Cabbage is one of the incredible vegetables with versatile cooking recipes. It is packed with good stuff like vitamin B1, B2, B6, C, and K and also loaded with a rich source of fiber and essential minerals.
If you eat this veggie frequently, your digestion system will be much improved, and the cholesterol in your blood can be lowered too. Cabbage helps to reduce blood pressure and keep your heart healthy as well.
Unfortunately, this wonderful leafy vegetable is only harvested once a year and busy people usually buy it in bulk once they have chances to go shopping at weekends so that they can stock up a lot at home. However, you must be wondering how to keep your cabbages fresh in the long term and when should you discard them.
If those questions come up to your mind regularly that makes you have a headache, don’t worry because you will find the answers to solve all of your concerns in this article. Let’s get started to gain knowledge now.
How long does cabbage last?
Although there are a plenty kinds of cabbages, in general, cabbage has a lower water content than traditional greens like spinach or romaine, therefore, the shelf life of this veggie proudly stands in the top of raw vegetables that can stay fresh for quite a long time as long as being stored in an appropriate way.
Normally, most vegetables can be safe at room temperature for just about 3 days, including cabbage. The time will be even shortened in hot and humid areas that make your cabbage only lasts within a day or two. However, the big difference will happen if you store cabbage properly in a fridge or freezer as the life of this veggie can reach 2 months and 18 months respectively.
Furthermore, whole cabbage tends to last longer than cabbage that is already cut. The cut cabbage can only be safe in your kitchen counter for a couple of hours
How to tell if cabbage goes bad?
When your cabbage is stored improperly, it will result in an old and spoiled cabbage. The most common presence of bad cabbage is when the leaves are shriveled and start to change the color from deep or bright green to yellow, grey or brown.
In worse cases, once the cabbage is rotten, it doesn’t smell fresh or firm to touch anymore but replaced with a soft texture and develops an off odor. At this time, you need to discard the whole cabbage immediately as keeping or eating it can lead to severe food poisoning.
Typically, cut cabbage is likely to get spoiled than the whole one. The cut edge can turn to dark grey soon if you don’t store it well. This time, you might just need to cut the bad part and keep the remainder to consume without being worried about any illness.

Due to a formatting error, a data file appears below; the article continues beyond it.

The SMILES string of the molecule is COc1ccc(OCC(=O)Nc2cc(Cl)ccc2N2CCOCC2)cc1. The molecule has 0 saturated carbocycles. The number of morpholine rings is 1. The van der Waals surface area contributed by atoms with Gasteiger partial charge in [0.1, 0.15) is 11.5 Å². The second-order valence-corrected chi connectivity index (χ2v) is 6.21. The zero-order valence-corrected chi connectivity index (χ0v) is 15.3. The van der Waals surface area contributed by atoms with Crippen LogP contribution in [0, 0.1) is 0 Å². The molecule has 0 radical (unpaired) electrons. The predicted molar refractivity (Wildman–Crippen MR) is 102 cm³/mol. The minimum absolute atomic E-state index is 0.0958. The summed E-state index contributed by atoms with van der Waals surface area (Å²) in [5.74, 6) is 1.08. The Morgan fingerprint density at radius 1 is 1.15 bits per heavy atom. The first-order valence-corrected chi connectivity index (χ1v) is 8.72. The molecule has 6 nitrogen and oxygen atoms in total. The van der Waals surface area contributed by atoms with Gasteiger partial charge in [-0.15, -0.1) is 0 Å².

How to store cabbage?
The better you store your cabbage, the longer you have this healthy veggie on hand, therefore, you should pay your attention to how to store cabbage properly.
Always handle your cabbage with care and try to minimize any bruising by not dropping it as any kind of cell damage makes the cabbage spoiled more quickly and degrades the vitamin C content.
The best place to store cabbage is in the vegetable drawer of your fridge. It doesn’t require a sealed bag, an airtight container or any fuss at all, just make sure that you don’t wash the veggie before placing it in the fridge. The outer leaves might be wilt, but they will protect the interior and keep the center crisp and fresh.
If you expect to have cabbage in your kitchen all year round, you can prolong its shelf life maximum by keeping it in the freezer. However, you better blanch cabbage first to retain its nutrients as much as possible during the freezing time.
Can you freeze cabbage?
Yes, although refrigerating is already an ideal choice to store cabbage, you can also freeze it in the freezer (blanch first) to extend the life of these tightly-packed leaves up to 18 months.
So can you freeze cabbage without blanching? The answer is yes but not recommended as it’s just suitable for lazy people and you will have to trade-off by an unattractive and less nutritious cabbage after freezing.
How to freeze cabbage?
Now you are going to learn how to freeze cabbage properly in just some simple steps.
Tips to freeze cabbage
- You should use a vacuum sealer to remove any air in the bag to avoid freezer burn
- The time in ice-cold water should be the same as in blanch step
- Soak your cabbage in cold water for 20-30 minutes to get rid of any cabbage worms or grit
- It depends on your favorite or purpose to use cabbage later to freeze it in shreds, leaves or wedges but the best and easiest way is to freeze in wedges
- Leaving the core intact will help to retain the moisture and keep the leaves together
Things you’ll need to freeze cabbage
- A freezer-safe bag/ An airtight container
- A baking sheet
- A pot
- Ice-cold water
How to freeze cabbage
- Wash the cabbage thoroughly (you can leave the core or discard it)
- Cut in a half or wedges depending on your preference
- Blanch the cabbage in a pot for 1 ½ to 3 minutes depending on sizes and chill quickly in ice-cold water
- Drain excess moisture then place cabbage on a baking sheet in a single layer
- Put the sheet in the freezer and let the cabbage is frozen for several hours
- Transfer the frozen cabbage to a freezer-safe bag or container
- Label the bag/ container and stick in the freezer
How to defrost/ thaw cabbage?
If you intend to add your cabbage into soups or casseroles, you can directly pop the frozen (shredded) cabbage into the dish without needing to thaw it first.
When it comes to other dishes that don’t go with frozen cabbage, you can simply thaw your leafy vegetables in the fridge for several hours to make it less solid and less cold.